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George W. Bush and his neoconservative advisers saw the conflict between Israel and Hezbollah as an opportunity to expand the conflict into Syria and possibly achieve a long-sought "regime change" in Damascus, but Israel's leadership balked at the scheme, according to Israeli sources.
One Israeli source said Bush's interest in spreading the war to Syria was considered "nuts" by some senior Israeli officials, although Prime Minister Ehud Olmert has generally shared Bush's hard-line strategy against Islamic militants.
After rebuffing Bush's suggestion about attacking Syria, the Israeli government settled on a strategy of mounting a major assault in southern Lebanon aimed at rooting out Hezbollah guerrillas who have been firing Katyusha rockets into northern Israel.
On July 18, Consortiumnews.com reported that the Israel-Lebanon conflict had revived the Bush administration's neoconservative hopes that a new path had opened "to achieve a prized goal that otherwise appeared to be blocked for them - military assaults on Syria and Iran aimed at crippling those governments."
The article went on to say:
According to the neocon strategy, "regime change" in Syria and Iran, in turn, would undermine Hezbollah, the Shiite militia that controls much of southern Lebanon, and would strengthen Israel's hand in dictating peace terms to the Palestinians.
But the emergence of a powerful insurgency in Iraq - and a worsening situation for U.S. forces in Afghanistan - stilled the neoconservative dream of making George W. Bush a modern-day Alexander conquering the major cities of the Middle East, one after another.
Bush's invasion of Iraq also unwittingly enhanced the power of Iran's Shiite government by eliminating its chief counterweight, the Sunni regime of Saddam Hussein. With Iran's Shiite allies in control of the Iraqi government and a Shiite-led government also in Syria, the region's balance between the two rival Islamic sects was thrown out of whack.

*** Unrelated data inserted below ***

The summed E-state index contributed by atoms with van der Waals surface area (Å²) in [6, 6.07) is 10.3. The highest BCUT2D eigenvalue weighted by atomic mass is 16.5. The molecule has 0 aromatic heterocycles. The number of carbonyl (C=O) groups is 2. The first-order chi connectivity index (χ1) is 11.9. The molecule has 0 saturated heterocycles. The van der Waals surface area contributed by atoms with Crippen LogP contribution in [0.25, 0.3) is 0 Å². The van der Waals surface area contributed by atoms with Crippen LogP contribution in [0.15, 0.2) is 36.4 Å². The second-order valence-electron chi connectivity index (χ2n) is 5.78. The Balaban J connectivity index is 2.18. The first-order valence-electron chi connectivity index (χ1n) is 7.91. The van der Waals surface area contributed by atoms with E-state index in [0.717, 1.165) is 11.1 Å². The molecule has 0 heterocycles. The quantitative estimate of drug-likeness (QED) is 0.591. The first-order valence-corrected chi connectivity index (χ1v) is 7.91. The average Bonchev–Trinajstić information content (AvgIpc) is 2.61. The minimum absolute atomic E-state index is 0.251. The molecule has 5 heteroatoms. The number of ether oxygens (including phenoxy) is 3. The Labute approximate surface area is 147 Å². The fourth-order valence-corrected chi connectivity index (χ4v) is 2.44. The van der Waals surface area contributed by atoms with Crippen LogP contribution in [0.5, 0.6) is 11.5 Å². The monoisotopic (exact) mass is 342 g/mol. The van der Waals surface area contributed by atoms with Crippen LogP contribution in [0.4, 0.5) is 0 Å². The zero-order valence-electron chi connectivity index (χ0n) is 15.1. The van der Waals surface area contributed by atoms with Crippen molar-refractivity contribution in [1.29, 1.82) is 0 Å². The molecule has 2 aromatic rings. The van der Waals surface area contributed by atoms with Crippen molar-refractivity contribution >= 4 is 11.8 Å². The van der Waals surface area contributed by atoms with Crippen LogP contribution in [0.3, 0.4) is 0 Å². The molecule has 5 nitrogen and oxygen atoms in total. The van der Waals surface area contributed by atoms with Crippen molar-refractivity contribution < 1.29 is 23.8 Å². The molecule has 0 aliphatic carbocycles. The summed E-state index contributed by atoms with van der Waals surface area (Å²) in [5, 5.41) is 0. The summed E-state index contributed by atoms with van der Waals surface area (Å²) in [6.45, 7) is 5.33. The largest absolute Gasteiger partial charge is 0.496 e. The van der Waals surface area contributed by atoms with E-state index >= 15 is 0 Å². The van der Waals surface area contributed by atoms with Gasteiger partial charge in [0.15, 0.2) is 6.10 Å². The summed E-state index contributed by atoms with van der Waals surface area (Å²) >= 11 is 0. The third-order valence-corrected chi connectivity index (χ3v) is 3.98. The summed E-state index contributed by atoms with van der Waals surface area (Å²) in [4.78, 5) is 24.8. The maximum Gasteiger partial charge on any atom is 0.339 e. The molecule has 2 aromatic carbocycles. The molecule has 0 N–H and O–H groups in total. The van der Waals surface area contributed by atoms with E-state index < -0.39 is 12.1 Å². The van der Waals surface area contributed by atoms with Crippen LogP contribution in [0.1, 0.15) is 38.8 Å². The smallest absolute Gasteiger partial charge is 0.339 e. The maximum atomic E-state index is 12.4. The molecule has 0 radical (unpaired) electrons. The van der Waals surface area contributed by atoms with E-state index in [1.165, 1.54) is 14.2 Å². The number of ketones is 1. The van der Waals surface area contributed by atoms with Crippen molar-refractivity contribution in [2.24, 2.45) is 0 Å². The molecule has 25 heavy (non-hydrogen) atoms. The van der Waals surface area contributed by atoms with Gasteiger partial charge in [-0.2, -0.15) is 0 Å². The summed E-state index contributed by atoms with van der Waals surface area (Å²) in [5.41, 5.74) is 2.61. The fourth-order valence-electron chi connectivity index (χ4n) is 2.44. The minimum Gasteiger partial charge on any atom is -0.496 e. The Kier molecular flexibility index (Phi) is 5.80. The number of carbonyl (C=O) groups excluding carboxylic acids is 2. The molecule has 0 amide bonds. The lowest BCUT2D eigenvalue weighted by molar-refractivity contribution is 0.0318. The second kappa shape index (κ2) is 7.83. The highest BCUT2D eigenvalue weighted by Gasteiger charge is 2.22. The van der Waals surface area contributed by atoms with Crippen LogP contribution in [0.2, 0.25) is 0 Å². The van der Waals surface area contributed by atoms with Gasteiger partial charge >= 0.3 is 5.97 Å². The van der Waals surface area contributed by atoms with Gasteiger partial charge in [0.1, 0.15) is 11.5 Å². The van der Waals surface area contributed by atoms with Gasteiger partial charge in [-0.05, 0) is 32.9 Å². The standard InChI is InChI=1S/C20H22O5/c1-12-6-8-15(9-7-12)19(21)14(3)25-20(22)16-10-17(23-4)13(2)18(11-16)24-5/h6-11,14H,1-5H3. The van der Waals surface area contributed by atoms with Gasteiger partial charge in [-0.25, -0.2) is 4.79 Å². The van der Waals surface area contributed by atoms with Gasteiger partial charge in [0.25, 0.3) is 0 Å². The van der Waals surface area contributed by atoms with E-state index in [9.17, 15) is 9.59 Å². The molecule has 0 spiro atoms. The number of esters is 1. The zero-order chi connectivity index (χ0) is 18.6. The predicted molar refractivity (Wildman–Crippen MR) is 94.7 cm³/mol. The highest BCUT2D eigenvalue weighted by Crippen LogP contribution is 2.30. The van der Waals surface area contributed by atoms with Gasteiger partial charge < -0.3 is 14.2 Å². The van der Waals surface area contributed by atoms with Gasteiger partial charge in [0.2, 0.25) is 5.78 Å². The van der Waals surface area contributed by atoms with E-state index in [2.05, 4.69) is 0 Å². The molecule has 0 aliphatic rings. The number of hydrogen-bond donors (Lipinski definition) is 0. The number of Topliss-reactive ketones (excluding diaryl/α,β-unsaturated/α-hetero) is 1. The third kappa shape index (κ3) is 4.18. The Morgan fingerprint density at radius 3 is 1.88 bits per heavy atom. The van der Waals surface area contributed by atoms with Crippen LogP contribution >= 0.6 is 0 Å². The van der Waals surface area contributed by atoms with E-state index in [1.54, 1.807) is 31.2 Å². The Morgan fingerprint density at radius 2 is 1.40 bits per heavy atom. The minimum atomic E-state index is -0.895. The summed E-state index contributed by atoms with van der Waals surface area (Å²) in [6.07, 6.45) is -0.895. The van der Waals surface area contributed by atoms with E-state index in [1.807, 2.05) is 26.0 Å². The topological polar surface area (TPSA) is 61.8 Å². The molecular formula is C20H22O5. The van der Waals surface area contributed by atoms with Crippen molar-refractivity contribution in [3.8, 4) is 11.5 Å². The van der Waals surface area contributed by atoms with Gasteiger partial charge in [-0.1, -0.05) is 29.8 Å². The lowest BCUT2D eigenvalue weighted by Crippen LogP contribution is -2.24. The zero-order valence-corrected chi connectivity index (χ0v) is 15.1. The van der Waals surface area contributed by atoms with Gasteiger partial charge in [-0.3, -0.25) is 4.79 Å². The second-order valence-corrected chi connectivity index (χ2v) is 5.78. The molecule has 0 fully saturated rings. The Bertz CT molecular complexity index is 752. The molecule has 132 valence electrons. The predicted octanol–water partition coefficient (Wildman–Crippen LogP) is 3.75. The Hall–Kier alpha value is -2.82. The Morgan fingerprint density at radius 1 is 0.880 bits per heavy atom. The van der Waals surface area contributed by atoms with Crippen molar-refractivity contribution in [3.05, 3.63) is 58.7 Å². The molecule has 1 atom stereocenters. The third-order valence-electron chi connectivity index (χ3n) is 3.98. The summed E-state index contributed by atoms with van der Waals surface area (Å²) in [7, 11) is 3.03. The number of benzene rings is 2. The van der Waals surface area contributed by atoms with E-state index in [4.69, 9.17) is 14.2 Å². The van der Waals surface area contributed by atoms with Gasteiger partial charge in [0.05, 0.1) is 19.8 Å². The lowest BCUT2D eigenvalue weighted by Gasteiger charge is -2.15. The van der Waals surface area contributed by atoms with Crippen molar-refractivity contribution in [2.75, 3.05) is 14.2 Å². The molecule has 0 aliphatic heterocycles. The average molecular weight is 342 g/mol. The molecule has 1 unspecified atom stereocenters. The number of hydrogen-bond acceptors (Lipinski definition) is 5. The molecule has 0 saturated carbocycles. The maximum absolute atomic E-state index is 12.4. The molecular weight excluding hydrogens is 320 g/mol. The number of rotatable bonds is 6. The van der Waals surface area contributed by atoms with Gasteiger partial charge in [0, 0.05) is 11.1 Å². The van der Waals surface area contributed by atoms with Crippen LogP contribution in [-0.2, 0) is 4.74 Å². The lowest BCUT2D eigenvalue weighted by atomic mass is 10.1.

The neocon dream of "regime change" in Syria and Iran never died, however. It stirred when Bush accused Syria of assisting Iraqi insurgents and when he insisted that Iran submit its nuclear research to strict international controls. The border conflict between Israel and Lebanon now has let Bush toughen his rhetoric again against Syria and Iran.
In an unguarded moment during the G-8 summit in Russia on July 17, Bush - speaking with his mouth full of food and annoyed by suggestions about United Nations peacekeepers - told British Prime Minister Tony Blair "what they need to do is get Syria to get Hezbollah to stop doing this sh*t."
Not realizing that a nearby microphone was turned on, Bush also complained about suggestions for a cease-fire and an international peacekeeping force. "We're not blaming Israel and we're not blaming the Lebanese government," Bush said, suggesting that the blame should fall on others, presumably Hezbollah, Syria and Iran.
Meanwhile, John Bolton, Bush's ambassador to the United Nations, suggested that the United States would only accept a multilateral U.N. force if it had the capacity to take on Hezbollah's backers in Syria and Iran.
"The real problem is Hezbollah," Bolton said. "Would it [a U.N. force] be empowered to deal with countries like Syria and Iran that support Hezbollah?" [NYT, July 18, 2006]
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